Eventually, in 1988, Tabitha King put an end to her husband's downward spiral of addiction. Tired of seeing her husband passed out beside his own vomit, King's wife took matters into her own hands. She gathered up all of her husband's drugs and staged an intervention with Stephen's family and friends present. When he was faced with the physical evidence of his drug use, King agreed to seek help. King admits that the recovery process was slow and difficult, but he has quit drugs and alcohol for good.

Now the only remaining vice in King's life is cigarettes. Currently King still smokes three cigarettes a day. Though he was able to kick much stronger substances, King says that he is unable to quit smoking. In his interview with The Paris Review, King said that he smokes "one [cigarette] in the morning, one at night, one in the afternoon. I do enjoy my cigarettes. And I shouldn't. I know, I know."

In the years following his drug addiction, King proved to himself that he could still produce quality material without the help of drugs. The Green Mile and Lisey's Story are both examples of well-received books King penned without dope, cocaine or booze. Though King found sobriety over twenty years ago, King does not avoid discussing his past in interviews. He continues to go to Alcoholics Anonymous regularly to curtail temptations to abuse drugs again. King believes that with the help of his wife and the community at AA he will continue to live alcohol and drug free.

The Accident

For years, part of Stephen King's writing routine included daily walks. King thought that walking was helpful to clear his head and to ruminate over key plot developments. Sometimes, though, King walked merely to enjoy nature and get some exercise.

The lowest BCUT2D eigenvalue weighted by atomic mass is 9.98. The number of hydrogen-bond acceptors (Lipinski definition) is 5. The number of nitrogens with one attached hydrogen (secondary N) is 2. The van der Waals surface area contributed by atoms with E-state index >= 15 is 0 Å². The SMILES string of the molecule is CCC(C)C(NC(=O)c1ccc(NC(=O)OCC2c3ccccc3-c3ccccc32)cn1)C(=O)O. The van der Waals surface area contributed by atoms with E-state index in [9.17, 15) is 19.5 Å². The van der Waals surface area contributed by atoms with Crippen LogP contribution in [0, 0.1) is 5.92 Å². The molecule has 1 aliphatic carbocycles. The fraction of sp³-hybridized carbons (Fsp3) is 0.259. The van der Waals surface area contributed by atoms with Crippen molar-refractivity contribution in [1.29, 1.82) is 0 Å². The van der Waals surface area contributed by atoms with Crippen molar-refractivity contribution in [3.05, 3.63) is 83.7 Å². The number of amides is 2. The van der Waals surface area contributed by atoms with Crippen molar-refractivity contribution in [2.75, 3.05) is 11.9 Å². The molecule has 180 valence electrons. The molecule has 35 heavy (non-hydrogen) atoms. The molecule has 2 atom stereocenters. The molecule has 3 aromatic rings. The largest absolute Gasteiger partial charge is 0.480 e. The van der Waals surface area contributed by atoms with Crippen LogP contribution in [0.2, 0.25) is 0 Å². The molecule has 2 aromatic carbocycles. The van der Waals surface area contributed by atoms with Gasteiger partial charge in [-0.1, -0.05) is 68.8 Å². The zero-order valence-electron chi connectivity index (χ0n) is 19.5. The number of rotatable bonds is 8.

One day in 1999, King was taking a walk along Route 5 in Maine. When King recalls that day, he says he was thinking about going out later with his wife and his son. Suddenly, a van that had strayed off the highway hit King at a high speed. King went numb until he was airlifted to a nearby hospital. The accident severely damaged his internal organs and he had several broken bones. He spent months in the hospital recovering, and the pain continued in the years following the accident.

During his recovery, King was forced to battle old demons. After struggling with drug addiction in his past and finally living a clean life for several years, King was prescribed numerous pain medications during his recovery. In an interview with National Public Radio (NPR) entitled King said, "[I woke] up in a hospital bed [with] a phenyltol patch…jacked up on morphine…all these different medications. I was as grossed out by that, I think, as I was by the injuries, thinking, 'My God, I'm a junkie again." King carefully monitored his medications to make sure he did not use more than the recommended dosage.

During his recovery period King also finished On Writing, an autobiography and a guide for aspiring writers. When asked about this period, King says he learned a lot about himself. Understandably, though, if he were given the choice, he would prefer to never have been in an accident: "[i]f somebody had walked up to me and said, 'Well, Steve, you can continue to live the same old, boring, healthy life and you won't have any real, new experiences and you can retire at 55, or you can go for the car accident… immediately I would say, 'Give me the boring life.'"